Sam Harris debates Chris Hedges on ‘Religion and Politics: The End of the World?’

Full Debate MP3 Audio

I am currently researching a pair of epic posts on Sam Harris’ debate on morality against William Lane Craig at The University of Notre Dame in April 2011, together with the latter’s misrepresentation of former’s written work.  This has lead me to re-read all of Harris’ books and re-watch many of his lectures and debates.

Harris encountered American journalist Chris Hedges, author of War Is A Force That Gives Us Meaning and American Fascists: The Christian Right And The War On America at a debate hosted by Truthdig that was held at the University of California at Los Angeles (UCLA) on 22 May 2007.  The debate was moderated by veteran (i.e. old as Methuselah!) journalist Robert Scheer, who swiftly became a de facto second opponent for Harris.

Since the debate was held, Truthdig have released edited video footage; the above video is the most complete version of the debate I have yet found.  However, I would strongly recommend you to download the MP3 audio and listen to the full debate.


As I previously posted, I believe that Harris let off Reza Aslan rather lightly in their debate on the same topic a few months earlier.  However, I well and truly hand the Hedges (and Scheer!) debate to Harris.  He has never been one to tear his opponents verbally in half (Hedges was to suffer that fate at the hands of Christopher Hitchens two days later at Berkeley), but he skilfully refutes all his opponents’ charges with his cool, methodically delivery and satirical wit.

The deciding moments come towards the end of the debate around the 87 minute on the tape after Hedges has gone on a diatribe about his personal experiences in the Arab World in the aftermath of 9/11 when he pleads with Harris that the majority of Muslims are not jihad-sympathisers and honour killings “really aren’t all that common”.  Harris’ riposte is unplayable:

Happily, we do not assess public opinion by having New York Times journalists go out and live in the Muslim World, and make friends and get a vibe.

[Audience applause]

A single well-run opinion poll would be worth a thousand years of you wandering around the Middle East…

Scheer immediately interrupts Harris in disbelief preventing him from questioning Hedges further saying, “Wrong, wrong, wrong!  You can’t possibly think that way about polls…  The man’s lived there for 15 years fergodsake!”  An audience member quite rightly shouts out to Scheer, “You’re supposed to be the moderator!”

Harris finally asks Hedges how many people he asked whether they supported suicide bombing while he was living in the Middle East.  He then cites the 2002 Pew polls he examines in The End of Faith that asked 38,000 people in nine Muslim countries whether they supported suicide bombing [London: Simon & Schuster UK Ltd, 2006, pp. 124 – 126].  Hedges does not reply.

Scheer then misrepresents the question that Pew asked by stating that it was conditional on there being a foreign army in occupation that was causing harm to the country with no other weapons available, is suicide bombing a legitimate means of waging war.  Harris immediately corrects him: the question was explicitly religious in its formulation and was “Do you think that suicide bombing of civilian non-combatants in defence of Islam is justified?”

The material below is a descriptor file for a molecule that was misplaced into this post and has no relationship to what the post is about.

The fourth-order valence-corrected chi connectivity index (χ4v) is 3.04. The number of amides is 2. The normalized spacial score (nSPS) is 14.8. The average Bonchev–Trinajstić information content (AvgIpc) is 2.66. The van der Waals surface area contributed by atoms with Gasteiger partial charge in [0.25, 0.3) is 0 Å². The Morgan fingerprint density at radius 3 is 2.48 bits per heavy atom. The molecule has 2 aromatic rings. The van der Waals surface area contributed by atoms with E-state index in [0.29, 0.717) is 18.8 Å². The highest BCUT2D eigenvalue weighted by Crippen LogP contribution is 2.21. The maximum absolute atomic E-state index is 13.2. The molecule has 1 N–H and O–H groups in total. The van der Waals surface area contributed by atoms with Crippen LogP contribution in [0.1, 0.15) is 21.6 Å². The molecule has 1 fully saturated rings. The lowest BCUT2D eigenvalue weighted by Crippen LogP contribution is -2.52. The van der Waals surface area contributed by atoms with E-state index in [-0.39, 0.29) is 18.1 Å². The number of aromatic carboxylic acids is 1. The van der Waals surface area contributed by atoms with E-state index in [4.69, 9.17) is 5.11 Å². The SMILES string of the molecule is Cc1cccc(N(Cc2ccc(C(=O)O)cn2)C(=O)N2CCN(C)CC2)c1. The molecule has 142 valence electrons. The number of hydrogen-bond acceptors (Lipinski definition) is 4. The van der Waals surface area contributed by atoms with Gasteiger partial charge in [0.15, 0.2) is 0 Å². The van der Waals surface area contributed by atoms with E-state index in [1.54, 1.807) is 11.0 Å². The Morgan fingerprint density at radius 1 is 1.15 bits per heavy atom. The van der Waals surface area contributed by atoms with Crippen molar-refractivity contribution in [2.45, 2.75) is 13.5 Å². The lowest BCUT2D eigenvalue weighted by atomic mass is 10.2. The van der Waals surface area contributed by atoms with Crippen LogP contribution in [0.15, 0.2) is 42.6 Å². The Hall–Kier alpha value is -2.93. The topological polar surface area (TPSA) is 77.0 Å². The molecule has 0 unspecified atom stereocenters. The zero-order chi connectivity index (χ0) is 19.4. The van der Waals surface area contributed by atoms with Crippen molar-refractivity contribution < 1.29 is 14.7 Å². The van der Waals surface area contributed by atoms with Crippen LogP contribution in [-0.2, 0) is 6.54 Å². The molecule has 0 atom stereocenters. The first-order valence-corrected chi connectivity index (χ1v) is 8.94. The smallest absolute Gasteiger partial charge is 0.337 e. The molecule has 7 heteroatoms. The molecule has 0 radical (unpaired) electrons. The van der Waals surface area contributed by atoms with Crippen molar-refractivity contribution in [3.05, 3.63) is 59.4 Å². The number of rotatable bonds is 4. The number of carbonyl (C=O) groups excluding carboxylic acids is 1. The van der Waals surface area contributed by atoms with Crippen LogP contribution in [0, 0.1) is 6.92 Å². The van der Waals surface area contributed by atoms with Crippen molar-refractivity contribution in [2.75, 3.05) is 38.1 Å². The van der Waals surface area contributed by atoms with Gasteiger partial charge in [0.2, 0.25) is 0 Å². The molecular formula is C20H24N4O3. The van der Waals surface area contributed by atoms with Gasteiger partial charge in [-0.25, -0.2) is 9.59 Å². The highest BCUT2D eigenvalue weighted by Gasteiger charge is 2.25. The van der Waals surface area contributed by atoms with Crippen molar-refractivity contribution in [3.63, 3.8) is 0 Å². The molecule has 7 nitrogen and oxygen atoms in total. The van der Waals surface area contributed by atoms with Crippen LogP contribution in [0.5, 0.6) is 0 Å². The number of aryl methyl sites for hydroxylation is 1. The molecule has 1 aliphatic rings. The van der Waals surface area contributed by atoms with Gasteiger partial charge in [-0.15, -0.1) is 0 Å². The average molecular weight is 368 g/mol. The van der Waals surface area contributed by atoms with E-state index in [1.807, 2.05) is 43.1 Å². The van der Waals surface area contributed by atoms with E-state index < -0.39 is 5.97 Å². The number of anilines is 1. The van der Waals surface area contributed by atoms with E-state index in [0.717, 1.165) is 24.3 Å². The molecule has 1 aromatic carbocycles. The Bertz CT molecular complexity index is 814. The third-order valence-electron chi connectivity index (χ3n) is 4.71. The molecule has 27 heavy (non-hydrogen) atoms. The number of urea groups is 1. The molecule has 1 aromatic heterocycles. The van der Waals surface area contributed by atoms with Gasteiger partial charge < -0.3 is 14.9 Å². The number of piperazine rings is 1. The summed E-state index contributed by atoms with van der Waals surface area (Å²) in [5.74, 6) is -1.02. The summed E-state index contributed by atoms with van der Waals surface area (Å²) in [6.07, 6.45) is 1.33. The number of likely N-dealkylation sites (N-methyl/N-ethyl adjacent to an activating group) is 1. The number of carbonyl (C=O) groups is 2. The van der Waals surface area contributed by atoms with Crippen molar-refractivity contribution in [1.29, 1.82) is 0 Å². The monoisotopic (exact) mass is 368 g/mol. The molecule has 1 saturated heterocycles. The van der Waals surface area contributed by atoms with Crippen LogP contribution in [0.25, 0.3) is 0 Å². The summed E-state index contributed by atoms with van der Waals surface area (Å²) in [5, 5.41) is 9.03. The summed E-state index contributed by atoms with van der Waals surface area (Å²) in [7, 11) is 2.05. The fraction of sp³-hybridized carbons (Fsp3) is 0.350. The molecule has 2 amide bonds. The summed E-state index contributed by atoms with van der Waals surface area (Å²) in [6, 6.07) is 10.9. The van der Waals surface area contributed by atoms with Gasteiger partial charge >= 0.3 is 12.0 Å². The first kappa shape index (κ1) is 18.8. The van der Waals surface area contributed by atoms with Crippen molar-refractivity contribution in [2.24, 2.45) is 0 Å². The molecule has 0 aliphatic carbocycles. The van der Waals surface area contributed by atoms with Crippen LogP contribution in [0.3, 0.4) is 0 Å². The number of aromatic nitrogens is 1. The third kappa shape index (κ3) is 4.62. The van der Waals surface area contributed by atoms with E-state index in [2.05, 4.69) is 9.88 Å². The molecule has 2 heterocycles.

Scheer does not reply further but then tries to change the subject and engages in the kind of moral equivalence for which Harris lambasts leftist commentators such as Noam Chomsky in The End of Faith by asking whether there is a “fundamental moral difference” between 9/11 and the Vietnam War, the area bombing of Germany and the dropping of the A-Bombs on Japan by the Allies in World War II.

Harris replies by stating that he will not speak for a moment in defence of Vietnam or even the bombing of Hiroshima and Nagasaki “which could be given a plausible rationale for self-preservation”, that it is unlikely we could fight war like we did in World War II since we have learned from its horrors and this has prevented us from going casually onto the battlefield.

But yes, suicide bombing is morally worse as it should be impossible as it is the least rational thing and is made all the more appalling by the celebration of it by the family and neighbours of the perpetrators.  Furthermore, it occurs in conflicts that have nothing to do with America: in the Iran-Iraq War children were goaded out by their mothers to clear minefields.

You can tell a great deal about someone’s position by asking what would change their mind.  I wonder what would convince Hedges and Scheer that terrorists were motivated by their religion since they both bend over backwards to blame anything but religion.  As Harris pointed out earlier in the debate, he is simply taking these people at their word and they are telling us why they are carrying out these acts ad nauseum.  Suicide bombing is no more a secular activity than prayer or taking communion.